Southwest cutting down on Cleaning Procedures

American Airline

Southwest Airlines is reducing its cabin cleaning procedures that it implemented in March. The airline is doing so to reduce the time its aircrafts spend on the ground for cleaning between flights.

However, the airline will not clean seat belts in between each flight. It will sanitize tray tables and lavatories in between flights and will also deep clean the aircraft overnight.

However, as Southwest’s schedule returns to normal it says this change was necessary to cope up with the demand. “Since flight schedules have increased. Other areas of the aircraft will be disinfected during our overnight cleaning process,” an airline spokesperson said.

The airline provides the passengers with disinfectant wipes upon request. So anyone who wants to do extra cleaning can do so.

Southwest’s business model relies on quick turnaround times between flights, sometimes as little as 30 minutes. By maximizing in-flight time, the airline can squeeze the most performance from each plane, keeping costs and fares lower.

In May, Shashank Nigam, CEO of airline marketing firm SimpliFlying, predicted that enhancing cleaning procedures and making the passengers feel safe for traveling would eventually clash with the realities of running a low-cost airline.

“The 30-minute turn is critical, especially for low-cost airlines like Spirit and Southwest. And they’ll do everything they can to ensure that they don’t slip from that,” he said.

“I foresee legacy airlines like Delta and Air Canada using this as a brand differentiator,” he added. “The low-cost airlines, to preserve their 30-minute turnaround, will need to do a lot of these deep cleaning efforts overnight, as opposed to every single flight.”

Southwest spokeswoman Ro Hawthorne said crews would conduct a more thorough cleaning process once daily.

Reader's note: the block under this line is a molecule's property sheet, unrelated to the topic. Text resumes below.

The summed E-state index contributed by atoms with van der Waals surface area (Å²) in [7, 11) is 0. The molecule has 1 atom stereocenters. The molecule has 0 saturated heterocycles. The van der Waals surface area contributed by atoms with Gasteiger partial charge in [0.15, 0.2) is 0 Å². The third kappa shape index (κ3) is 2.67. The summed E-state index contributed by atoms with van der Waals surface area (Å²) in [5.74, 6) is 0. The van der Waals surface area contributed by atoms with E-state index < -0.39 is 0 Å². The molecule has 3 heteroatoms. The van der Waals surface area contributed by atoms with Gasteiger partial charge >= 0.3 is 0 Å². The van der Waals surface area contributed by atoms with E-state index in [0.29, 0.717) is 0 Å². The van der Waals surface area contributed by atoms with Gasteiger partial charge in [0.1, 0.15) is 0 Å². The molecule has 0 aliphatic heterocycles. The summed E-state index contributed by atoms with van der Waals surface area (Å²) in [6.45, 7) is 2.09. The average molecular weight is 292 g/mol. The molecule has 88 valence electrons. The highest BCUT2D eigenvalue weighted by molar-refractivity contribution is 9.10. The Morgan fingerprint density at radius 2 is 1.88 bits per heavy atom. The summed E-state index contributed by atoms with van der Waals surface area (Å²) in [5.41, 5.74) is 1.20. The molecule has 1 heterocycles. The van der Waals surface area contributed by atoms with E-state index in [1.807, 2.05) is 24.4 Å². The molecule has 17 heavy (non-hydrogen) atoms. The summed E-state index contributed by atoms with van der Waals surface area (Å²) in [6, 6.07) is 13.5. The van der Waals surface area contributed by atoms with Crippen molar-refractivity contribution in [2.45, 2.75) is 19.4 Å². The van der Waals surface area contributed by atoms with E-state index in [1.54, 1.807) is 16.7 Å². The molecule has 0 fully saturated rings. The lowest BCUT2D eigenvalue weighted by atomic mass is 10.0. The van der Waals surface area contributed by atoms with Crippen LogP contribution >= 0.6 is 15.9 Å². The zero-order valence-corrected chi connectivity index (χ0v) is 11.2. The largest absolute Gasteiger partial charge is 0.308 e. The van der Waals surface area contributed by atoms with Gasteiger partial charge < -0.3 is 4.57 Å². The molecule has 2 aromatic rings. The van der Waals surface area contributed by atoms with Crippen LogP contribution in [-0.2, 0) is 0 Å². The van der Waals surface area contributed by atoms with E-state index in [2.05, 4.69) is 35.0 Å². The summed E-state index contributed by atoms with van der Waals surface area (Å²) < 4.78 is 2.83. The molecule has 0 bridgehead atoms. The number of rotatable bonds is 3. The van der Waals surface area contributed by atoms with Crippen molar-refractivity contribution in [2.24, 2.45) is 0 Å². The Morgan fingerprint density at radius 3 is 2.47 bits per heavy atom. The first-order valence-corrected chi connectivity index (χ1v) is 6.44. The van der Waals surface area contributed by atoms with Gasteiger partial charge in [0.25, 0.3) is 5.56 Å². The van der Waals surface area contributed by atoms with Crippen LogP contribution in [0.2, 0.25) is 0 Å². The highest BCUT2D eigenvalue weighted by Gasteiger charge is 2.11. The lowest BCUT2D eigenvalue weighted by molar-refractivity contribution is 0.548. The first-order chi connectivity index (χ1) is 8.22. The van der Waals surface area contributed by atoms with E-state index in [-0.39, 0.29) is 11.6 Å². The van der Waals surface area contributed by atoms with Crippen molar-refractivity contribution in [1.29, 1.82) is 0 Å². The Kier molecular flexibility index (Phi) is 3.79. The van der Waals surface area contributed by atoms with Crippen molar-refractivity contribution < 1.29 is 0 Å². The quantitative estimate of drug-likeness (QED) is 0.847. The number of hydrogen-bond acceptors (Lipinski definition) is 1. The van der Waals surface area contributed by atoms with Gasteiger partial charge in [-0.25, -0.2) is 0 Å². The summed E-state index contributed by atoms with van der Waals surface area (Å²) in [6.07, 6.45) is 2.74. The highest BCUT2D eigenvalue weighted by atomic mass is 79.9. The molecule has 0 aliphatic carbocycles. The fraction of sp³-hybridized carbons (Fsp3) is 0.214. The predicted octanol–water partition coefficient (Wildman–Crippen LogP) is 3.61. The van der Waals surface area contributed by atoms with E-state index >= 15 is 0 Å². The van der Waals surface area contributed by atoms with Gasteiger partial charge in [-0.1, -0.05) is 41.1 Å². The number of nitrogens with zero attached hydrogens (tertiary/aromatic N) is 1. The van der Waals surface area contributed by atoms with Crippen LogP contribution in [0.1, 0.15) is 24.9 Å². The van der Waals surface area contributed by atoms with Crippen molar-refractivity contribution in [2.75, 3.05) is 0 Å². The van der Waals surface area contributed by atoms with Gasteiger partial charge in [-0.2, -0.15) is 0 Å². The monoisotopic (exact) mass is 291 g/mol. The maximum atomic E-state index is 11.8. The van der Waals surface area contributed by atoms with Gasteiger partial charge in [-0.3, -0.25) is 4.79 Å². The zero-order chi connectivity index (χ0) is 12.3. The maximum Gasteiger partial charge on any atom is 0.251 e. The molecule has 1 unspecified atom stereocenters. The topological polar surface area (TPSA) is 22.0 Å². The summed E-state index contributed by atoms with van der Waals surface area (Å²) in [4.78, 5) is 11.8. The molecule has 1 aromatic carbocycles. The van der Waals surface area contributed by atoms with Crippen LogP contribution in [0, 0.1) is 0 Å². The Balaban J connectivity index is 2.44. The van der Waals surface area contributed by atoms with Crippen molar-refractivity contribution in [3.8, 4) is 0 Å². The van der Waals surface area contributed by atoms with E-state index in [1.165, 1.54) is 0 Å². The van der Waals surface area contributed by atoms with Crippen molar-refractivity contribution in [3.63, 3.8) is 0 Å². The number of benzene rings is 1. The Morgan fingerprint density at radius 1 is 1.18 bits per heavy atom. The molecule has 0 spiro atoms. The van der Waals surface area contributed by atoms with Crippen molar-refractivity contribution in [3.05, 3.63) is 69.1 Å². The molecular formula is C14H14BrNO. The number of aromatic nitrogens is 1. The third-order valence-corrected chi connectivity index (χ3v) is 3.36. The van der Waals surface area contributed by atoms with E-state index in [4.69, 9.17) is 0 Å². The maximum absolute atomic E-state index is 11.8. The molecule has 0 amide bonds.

“Since flight schedules have increased, other areas of the aircraft will be disinfected during our overnight cleaning process, when Southwest Teams spend six to seven hours per aircraft cleaning all interior surfaces,” Hawthorne said in a statement.

Union’s View

“Southwest has been ahead of the industry in a lot of ways including electrostatic spraying, overnight deep cleaning and most recently requiring all passengers to wear face coverings with no exemptions,” said Thom McDaniel, a representative with the Transport Workers Union.

“We will monitor this change. And continue to advocate for best practices at every carrier for the safest possible air travel.”

Blocking Middle Seats

However, despite cutting the cleaning procedures between flights. Southwest said it will continue blocking middle seats on aircraft to follow social distancing on board.

According to recent data passengers are willing to pay 16-17 percent more to fly with the airline that is following social distancing. Delta, which also blocks middle seats, said that customers have cited that as their top reason for choosing the airline in recent surveys.

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